Don't blame us for testing the fiasco! The senior SAGE consultant hits back at Dido Harding after pointing her finger at the group because she failed to predict the second wave when MP grilled over rubble
- Dido Harding said no one expected a large spike in testing demand
- This is despite the return of the children to school and the return of the workers to the offices
- Sir Jeremy Farrar said SAGE was "clear" that the UK was facing an "inevitable surge".
A senior member of SAGE has hit Dido Harding back, saying the body gave "clear advice" to the government after blaming the group for not predicting a second wave.
Baroness Harding was grilled by MPs Thursday, telling them no one "expected" that the "really substantial demand" for testing had wreaked havoc in testing centers across the country in recent weeks.
The government test tsar said the current daily capacity of 240,000 has been established "based on SAGE modeling for what we should prepare for fall".
SAGE member Sir Jeremy Farrar hit back, claiming SAGE was responsible for the recent test center chaos
Sir Jeremy Farrar, on the SAGE panel, has struck back after Thursday's comments.
In response to a MailOnline article, he tweeted, “Interesting to blame SAGE. It was clear and in the advice that after the summer the UK faced an inevitable increase in community transmission and cases and needed a fully functional and trustworthy test, trace and isolation. & # 39;
The director of the Wellcome Trust pointed out that he had previously warned that a growing testing crisis was looming.
Baroness Dido Harding came under fire from scientists after telling MPs that the current daily capacity of 240,000 had been established "based on SAGE modeling."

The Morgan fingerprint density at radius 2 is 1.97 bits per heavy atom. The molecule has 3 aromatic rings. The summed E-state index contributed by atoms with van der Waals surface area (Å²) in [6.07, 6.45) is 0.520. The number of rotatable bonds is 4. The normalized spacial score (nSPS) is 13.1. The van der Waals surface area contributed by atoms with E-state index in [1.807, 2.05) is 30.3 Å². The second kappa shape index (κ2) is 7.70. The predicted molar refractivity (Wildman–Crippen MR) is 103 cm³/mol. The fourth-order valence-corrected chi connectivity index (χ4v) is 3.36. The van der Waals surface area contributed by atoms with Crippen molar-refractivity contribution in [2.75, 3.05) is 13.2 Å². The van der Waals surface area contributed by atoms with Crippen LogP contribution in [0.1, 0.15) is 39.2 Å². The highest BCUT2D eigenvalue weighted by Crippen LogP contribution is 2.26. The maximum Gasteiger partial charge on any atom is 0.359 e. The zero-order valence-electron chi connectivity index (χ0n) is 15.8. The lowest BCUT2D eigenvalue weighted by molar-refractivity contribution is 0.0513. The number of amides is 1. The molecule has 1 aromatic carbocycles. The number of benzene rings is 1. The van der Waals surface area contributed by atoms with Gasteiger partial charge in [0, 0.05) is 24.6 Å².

Professor Neil Ferguson said on BBC Radio 4 today that a surge in test demand was "totally unexpected," the advisory panel defended.
He said, “SAGE has never been responsible for predicting testing needs. We were involved in predicting the likely rates of infection in the population. Then the test and trace system tended to plan the demand.
“What happened when schools reopened wasn't exactly a spike in Covid infections, but parents and teachers were concerned about coughs and stutters from students, most of whom weren't Covid.
“So we've seen a huge surge in tests on children, most of them, 97% of which were negative. This increase in demand was not to be expected. & # 39;
In 87 percent of schools, students stay at home while waiting for test results to return, according to the National Association of Headteachers.
Secretary-General Paul Whiteman told The Telegraph the system was "in chaos," adding, "It is by no means unpredictable or surprising that if schools were to open further this semester, demand for Covid-19 tests would rise, and the system is still in operation. " Chaos. & # 39;
A government spokesman said: "The latest official statistics show that 99.9 percent of schools are open and the vast majority of students are in attendance. When employees or children have symptoms of Covid-19, the testing capacity is higher than ever and we are working to give teachers another priority access. & # 39;